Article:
"thornton wilder" Discussed on WNYC 93.9 FM
"A thief The only investment he has is a piece of tape And he is making and this was the tension Once money got involved for people like Simon people making stuff Sharing effectively became stealing However across the iron curtain questions like who's the pirate and who's being harmed Or even harder to answer In fact the whole situation was playing out in this fascinating almost upside down kind of way Coming up Simon meets an unlikely pirate who explains how cassette tapes changed lives behind the iron curtain This is on the media What if more than 150 years ago Congress had really stuck to its principles creating a multi racial democracy I'm not talking about utopia on earth but just imagine the new deal was black people voting in the south where you didn't have these white supremacists who controlled the levers of Congress You would have had a very very we'd have national healthcare now I'll tell you that much That's the United States of anxiety tonight at 6 on WNYC Support for WNYC comes from Thornton wilder's the skin of our teeth a mythical biblical apocalyptic comedy at Lincoln Center theater Liliana Blaine Cruz directs this limited 8 week run now in previews tickets at LCT dot org If you believe democracy requires a free press your station is WNYC 93.9 FM and a.m. 8 20 NPR news and the New York conversation This is on the media I'm Brooke gladstone A moment ago Simon Adler explained that as tape cassettes were proliferating so too were questions about what constituted stealing and what was honest to goodness idea sharing Those issues took on a different hue behind the iron curtain Unknown back then the pirate was only the guy with the parrot and one eye and nothing else This is Frank Frankish egged fruit soft He says in Czechoslovakia at that time The copyrights were completely alien concept in our country The idea that a person could own a song or an idea and therefore insist that it not be copied like that just didn't exist There is maybe interesting story which illustrates this Many western songs were just adapted to check and officially released over here with completely different lyrics Can you think of a specific song or two Of course So for example.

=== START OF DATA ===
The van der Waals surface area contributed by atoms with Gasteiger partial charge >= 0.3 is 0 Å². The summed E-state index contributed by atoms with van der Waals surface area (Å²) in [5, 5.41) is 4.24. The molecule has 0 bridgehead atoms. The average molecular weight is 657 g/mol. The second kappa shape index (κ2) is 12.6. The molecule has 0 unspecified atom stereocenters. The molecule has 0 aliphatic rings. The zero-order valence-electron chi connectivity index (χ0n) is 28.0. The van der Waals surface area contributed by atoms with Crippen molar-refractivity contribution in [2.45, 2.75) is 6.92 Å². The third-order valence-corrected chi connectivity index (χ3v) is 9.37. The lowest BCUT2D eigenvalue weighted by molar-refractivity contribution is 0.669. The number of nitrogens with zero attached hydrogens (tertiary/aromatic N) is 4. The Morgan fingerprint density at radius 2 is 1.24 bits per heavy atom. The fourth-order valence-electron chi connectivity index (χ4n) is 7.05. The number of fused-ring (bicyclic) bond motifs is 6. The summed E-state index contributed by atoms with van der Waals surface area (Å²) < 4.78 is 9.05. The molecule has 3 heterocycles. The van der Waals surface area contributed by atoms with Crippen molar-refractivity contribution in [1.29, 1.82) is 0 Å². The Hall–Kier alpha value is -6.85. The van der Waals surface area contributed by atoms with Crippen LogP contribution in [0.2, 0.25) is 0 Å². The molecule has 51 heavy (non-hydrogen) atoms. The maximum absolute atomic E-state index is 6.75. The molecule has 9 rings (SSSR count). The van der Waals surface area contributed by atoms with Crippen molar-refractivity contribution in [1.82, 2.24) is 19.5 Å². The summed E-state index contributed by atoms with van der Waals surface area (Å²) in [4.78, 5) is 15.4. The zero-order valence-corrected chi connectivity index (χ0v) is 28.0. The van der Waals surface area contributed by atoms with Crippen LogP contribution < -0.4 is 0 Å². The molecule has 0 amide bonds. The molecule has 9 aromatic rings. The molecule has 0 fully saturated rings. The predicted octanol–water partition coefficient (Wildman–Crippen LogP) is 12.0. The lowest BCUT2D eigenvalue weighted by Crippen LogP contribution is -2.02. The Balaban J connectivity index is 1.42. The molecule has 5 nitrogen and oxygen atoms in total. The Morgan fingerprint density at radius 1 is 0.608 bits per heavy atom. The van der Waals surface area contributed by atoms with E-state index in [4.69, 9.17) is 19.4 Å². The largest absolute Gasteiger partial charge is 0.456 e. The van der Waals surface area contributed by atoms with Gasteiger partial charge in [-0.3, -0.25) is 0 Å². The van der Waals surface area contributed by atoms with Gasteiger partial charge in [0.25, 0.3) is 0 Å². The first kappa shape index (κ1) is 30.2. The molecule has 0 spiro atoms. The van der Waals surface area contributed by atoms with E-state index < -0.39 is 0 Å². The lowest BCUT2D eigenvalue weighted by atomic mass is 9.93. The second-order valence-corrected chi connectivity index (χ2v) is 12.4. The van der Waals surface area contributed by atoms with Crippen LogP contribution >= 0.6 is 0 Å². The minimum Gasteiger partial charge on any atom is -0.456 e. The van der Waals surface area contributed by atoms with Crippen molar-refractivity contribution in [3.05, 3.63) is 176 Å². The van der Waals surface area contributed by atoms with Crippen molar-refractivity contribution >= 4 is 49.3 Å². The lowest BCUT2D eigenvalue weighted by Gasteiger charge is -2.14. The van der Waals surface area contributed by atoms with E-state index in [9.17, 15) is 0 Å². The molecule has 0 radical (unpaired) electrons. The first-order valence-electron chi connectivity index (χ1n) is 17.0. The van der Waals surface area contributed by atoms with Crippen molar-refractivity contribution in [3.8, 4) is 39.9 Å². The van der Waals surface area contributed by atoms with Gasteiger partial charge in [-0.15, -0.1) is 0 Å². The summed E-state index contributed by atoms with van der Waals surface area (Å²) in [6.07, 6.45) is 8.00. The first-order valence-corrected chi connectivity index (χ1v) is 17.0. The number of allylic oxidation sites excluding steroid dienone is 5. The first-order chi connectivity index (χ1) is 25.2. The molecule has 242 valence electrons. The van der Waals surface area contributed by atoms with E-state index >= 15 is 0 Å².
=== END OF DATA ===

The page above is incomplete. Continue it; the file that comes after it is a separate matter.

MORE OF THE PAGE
"thornton wilder" Discussed on Pop Culture Happy Hour
"And there is this sense, granted, you have to sort of get to that conclusion yourself and think about it, but I think there is this sense that even if he, even if today is good, he's probably still going to be depressed again at some point, because again, he never left his down. And as much as we like to champion this idea of hometown small town, whatever, I think there is value to leaping or down. And even George says, he didn't want to leave his town for good. He just wanted to leave and come back. And so it's like that added factor of just wanting to leave for a little bit and not being able to is just so freaking depressing and sad. And at the end of the movie, I'm glad he feels comfort in that moment, but I'm also like, okay, but tomorrow and the next day, the next day, you might need clarence again. Yeah. Ayesha, thank you for mentioning that individualism part, because I think that's what I'm responding to here. Because I was trying to figure out I love Thornton wilder's our town, which is trafficking in a lot of the same themes. You've got a small town. You've got how our lives touch each other. But when our town gets metaphysical in the second act, it has a very different message. It's not this, as I say, narcissistic. It's not look how you improve the world around you. It's about simply how precious life is, how fast it goes, and how if we could only see it for what it is, we'd value it more. I just think that's a lot more interesting, and it's more useful. This one was about how important your life is as opposed to how important life itself is. And I think that's what I'm responding to. I think there's room for both. It's a wonderful life and our town. You just come up with a hot takes. That's my hottest take..